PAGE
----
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    abstract = "Pseudomonas aeruginosa releases a wide array of toxins and tissue-degrading enzymes. Production of these malicious virulence factors is controlled by interbacterial communication in a process known as quorum sensing. An increasing body of evidence reveals that the bacterial signal molecule N-(3-oxododecanoyl)-l-homoserine lactone (OdDHL) exhibits both quorum-sensing signalling and immune-modulating properties. Recently, yet another quorum-sensing signal molecule, the Pseudomonas quinolone signal (PQS), has been shown to affect cytokine release by mitogen-stimulated human T cells. In the present article we demonstrate that both OdDHL and PQS decrease the production of interleukin-12 (IL-12) by Escherichia coli lipopolysaccharide-stimulated bone marrow-derived dendritic cells (BM-DCs) without altering their IL-10 release. Moreover, BM-DCs exposed to PQS and OdDHL during antigen stimulation exhibit a decreased ability to induce T-cell proliferation in vitro. Collectively, this suggests that OdDHL and PQS change the maturation pattern of stimulated DCs away from a proinflammatory T-helper type I directing response, thereby decreasing the antibacterial activity of the adaptive immune defence. OdDHL and PQS thus seem to possess dual activities in the infection process: as inducers of virulence factors as well as immune-modulators facilitating the infective properties of this pathogen.",
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    author = "Skinders{\o}, {Mette Elena} and Louise Zeuthen and Pedersen, {Susanne Brix} and Fink, {Lisbeth Nielsen} and James Lazenby and Christine Whittall and Paul Williams and Diggle, {Stephen P.} and Hanne Fr{\o}ki{\ae}r and Margaret Cooley and Givskov, {Michael Christian}",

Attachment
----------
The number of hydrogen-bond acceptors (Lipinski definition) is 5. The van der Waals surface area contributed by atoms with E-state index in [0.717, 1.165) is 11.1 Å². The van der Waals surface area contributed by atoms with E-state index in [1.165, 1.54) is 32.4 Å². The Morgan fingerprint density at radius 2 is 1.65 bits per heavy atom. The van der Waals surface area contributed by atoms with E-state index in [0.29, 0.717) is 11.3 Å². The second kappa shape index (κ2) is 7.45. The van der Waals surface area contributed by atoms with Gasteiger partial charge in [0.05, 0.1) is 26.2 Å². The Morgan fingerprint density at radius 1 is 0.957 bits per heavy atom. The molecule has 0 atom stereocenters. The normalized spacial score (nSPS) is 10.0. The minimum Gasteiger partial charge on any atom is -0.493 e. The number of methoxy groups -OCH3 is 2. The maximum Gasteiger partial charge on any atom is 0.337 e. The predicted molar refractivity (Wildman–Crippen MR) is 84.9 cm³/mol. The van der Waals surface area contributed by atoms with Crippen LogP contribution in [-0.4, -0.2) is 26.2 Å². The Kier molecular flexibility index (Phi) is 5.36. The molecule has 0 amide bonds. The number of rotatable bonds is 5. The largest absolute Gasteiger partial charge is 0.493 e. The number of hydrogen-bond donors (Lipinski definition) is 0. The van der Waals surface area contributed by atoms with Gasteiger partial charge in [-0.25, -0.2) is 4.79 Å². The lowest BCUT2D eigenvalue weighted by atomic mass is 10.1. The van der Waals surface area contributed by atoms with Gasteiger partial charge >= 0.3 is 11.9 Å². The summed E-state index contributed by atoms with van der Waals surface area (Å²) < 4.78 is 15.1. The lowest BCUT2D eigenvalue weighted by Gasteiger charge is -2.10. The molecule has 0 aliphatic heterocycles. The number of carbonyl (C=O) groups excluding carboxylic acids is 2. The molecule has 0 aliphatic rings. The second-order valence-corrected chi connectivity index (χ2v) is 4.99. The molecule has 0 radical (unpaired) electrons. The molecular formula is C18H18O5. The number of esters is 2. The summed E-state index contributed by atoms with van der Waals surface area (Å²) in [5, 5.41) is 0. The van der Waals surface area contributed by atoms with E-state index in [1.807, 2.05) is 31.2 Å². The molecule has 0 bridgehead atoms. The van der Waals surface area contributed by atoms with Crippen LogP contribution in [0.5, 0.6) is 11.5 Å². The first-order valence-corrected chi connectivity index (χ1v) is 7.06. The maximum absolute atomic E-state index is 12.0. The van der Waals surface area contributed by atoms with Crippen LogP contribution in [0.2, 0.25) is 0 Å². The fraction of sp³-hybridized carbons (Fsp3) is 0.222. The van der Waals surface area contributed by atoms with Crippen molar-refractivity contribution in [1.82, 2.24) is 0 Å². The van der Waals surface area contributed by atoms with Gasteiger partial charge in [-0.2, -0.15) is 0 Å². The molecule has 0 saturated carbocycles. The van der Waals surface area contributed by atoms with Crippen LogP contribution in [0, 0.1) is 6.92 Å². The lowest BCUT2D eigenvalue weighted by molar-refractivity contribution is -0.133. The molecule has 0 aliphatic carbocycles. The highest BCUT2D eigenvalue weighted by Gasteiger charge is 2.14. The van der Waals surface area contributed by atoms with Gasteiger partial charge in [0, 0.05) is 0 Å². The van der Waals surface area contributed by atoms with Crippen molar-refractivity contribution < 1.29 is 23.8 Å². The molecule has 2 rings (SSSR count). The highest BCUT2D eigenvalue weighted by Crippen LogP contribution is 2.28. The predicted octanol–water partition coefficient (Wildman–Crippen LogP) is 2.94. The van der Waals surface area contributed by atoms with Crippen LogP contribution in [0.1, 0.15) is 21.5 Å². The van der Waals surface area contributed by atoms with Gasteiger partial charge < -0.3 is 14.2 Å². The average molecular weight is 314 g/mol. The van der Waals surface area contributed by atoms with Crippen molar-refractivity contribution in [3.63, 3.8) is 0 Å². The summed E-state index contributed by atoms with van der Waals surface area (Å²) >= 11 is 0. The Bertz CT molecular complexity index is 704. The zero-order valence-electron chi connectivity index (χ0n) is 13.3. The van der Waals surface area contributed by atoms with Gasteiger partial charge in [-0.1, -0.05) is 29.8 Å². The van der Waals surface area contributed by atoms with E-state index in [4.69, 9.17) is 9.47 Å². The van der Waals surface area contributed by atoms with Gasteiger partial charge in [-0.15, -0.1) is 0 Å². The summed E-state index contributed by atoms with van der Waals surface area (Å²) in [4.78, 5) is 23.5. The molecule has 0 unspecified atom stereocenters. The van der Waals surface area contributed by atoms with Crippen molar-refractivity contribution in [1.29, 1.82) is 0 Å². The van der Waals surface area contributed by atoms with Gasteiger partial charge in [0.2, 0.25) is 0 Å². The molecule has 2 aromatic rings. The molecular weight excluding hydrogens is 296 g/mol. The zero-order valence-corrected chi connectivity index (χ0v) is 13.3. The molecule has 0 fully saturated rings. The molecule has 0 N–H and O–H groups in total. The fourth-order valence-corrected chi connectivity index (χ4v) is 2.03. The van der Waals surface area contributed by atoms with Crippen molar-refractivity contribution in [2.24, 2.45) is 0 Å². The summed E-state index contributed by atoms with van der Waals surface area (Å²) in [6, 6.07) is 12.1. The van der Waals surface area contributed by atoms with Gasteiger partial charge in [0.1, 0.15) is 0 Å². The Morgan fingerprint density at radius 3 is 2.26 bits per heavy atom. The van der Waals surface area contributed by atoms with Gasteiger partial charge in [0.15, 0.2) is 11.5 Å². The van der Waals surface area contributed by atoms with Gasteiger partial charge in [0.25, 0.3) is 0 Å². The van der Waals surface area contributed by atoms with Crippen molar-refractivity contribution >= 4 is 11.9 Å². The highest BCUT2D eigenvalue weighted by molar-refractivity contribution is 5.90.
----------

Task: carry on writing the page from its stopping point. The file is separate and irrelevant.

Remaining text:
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    language = "English",
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    Skindersø, ME, Zeuthen, L, Pedersen, SB, Fink, LN, Lazenby, J, Whittall, C, Williams, P, Diggle, SP, Frøkiær, H, Cooley, M & Givskov, MC 2009, 'Pseudomonas aeruginosa quorum-sensing signal molecules interfere with dendritic cell-induced T-cell proliferation', F E M S Immunology and Medical Microbiology, vol. 55, no. 3, pp. 335-345. https://doi.org/10.1111/j.1574-695X.2008.00533.x

    Pseudomonas aeruginosa quorum-sensing signal molecules interfere with dendritic cell-induced T-cell proliferation. / Skindersø, Mette Elena; Zeuthen, Louise; Pedersen, Susanne Brix; Fink, Lisbeth Nielsen; Lazenby, James; Whittall, Christine; Williams, Paul; Diggle, Stephen P.; Frøkiær, Hanne; Cooley, Margaret; Givskov, Michael Christian.

    In: F E M S Immunology and Medical Microbiology, Vol. 55, No. 3, 2009, p. 335-345.

    Research output: Contribution to journalJournal articleResearchpeer-review

    TY - JOUR

    T1 - Pseudomonas aeruginosa quorum-sensing signal molecules interfere with dendritic cell-induced T-cell proliferation

    AU - Skindersø, Mette Elena

    AU - Zeuthen, Louise

    AU - Pedersen, Susanne Brix